Greek PM apologizes for deadly train crash, promises to fix railways

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Greek Prime Minister Kyriakos Mitsotakis apologized on Thursday for a train crash that killed 57 people, promising to fix long-standing deficiencies in the railway sector and to provide financial support for victims’ families.

A passenger train with 350 people on board, most of them university students, collided with a cargo train in central Greece on Feb. 28 in the country’s deadliest rail disaster.


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“I want to reiterate a public apology on behalf of those who ruled the country over the years, and mainly personally,” Mitsotakis said during a cabinet meeting. “I assume responsibility.”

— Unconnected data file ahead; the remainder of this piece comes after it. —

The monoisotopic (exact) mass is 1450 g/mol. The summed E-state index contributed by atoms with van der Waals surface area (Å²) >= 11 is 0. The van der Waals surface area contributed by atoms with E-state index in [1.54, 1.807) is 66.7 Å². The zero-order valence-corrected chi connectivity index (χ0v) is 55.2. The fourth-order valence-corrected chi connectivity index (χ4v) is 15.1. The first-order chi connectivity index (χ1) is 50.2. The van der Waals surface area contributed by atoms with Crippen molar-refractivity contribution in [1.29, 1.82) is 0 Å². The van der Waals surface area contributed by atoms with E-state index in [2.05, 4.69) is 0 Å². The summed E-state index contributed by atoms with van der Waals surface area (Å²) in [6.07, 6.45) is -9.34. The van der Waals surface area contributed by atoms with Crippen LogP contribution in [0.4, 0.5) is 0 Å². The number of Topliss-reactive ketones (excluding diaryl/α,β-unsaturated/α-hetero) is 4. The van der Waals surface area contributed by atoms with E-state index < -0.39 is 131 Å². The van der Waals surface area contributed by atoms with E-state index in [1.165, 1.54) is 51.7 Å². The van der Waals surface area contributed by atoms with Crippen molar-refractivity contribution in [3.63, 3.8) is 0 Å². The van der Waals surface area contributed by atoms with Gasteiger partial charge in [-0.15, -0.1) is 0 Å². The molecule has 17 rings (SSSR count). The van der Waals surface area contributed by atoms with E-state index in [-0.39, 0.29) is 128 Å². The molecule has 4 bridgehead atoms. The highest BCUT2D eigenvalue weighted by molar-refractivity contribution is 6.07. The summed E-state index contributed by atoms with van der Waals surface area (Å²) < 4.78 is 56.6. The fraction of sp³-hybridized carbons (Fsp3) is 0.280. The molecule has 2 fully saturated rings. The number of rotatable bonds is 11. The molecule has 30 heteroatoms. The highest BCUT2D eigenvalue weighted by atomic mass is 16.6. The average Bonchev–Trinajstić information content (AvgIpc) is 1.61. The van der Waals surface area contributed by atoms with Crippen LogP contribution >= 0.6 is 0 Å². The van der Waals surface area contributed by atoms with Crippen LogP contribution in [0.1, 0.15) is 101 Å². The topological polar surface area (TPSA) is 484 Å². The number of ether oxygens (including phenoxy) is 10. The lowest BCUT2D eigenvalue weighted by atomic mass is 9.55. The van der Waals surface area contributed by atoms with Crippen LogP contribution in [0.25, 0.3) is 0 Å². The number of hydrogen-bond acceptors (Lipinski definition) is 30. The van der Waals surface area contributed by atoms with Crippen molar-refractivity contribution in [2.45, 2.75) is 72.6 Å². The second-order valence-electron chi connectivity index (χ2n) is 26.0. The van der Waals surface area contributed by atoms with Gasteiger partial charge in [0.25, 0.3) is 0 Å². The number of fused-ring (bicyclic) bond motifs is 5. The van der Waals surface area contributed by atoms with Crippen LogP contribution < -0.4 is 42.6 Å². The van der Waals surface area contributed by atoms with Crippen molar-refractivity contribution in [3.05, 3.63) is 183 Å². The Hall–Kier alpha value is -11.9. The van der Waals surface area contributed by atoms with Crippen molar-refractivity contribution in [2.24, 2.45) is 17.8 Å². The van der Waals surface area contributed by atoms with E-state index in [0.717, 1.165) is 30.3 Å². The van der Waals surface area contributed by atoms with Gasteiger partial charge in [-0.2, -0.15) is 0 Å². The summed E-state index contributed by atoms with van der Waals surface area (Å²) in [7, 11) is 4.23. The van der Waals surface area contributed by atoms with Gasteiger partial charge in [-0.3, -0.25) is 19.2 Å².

The crash has stirred public outrage and protests against a political system which has repeatedly ignored calls by railway unions to install and maintain digital safety systems and hire more staff.

On Wednesday, tens of thousands rallied outside parliament in Athens, the northern city of Thessaloniki and other cities across Greece in the largest street demonstrations the conservative government has faced since being elected in 2019.

The government, which was initially planning to call elections in coming weeks as its term ends in July, has blamed the crash mainly on human error but has also acknowledged deficiencies mainly due to underinvestment and neglect - a legacy of Greece’s debt crisis.

Mitsotakis outlined his government’s priorities on Thursday, which included a transparent investigation into the causes of the crash and compensating the families of victims.

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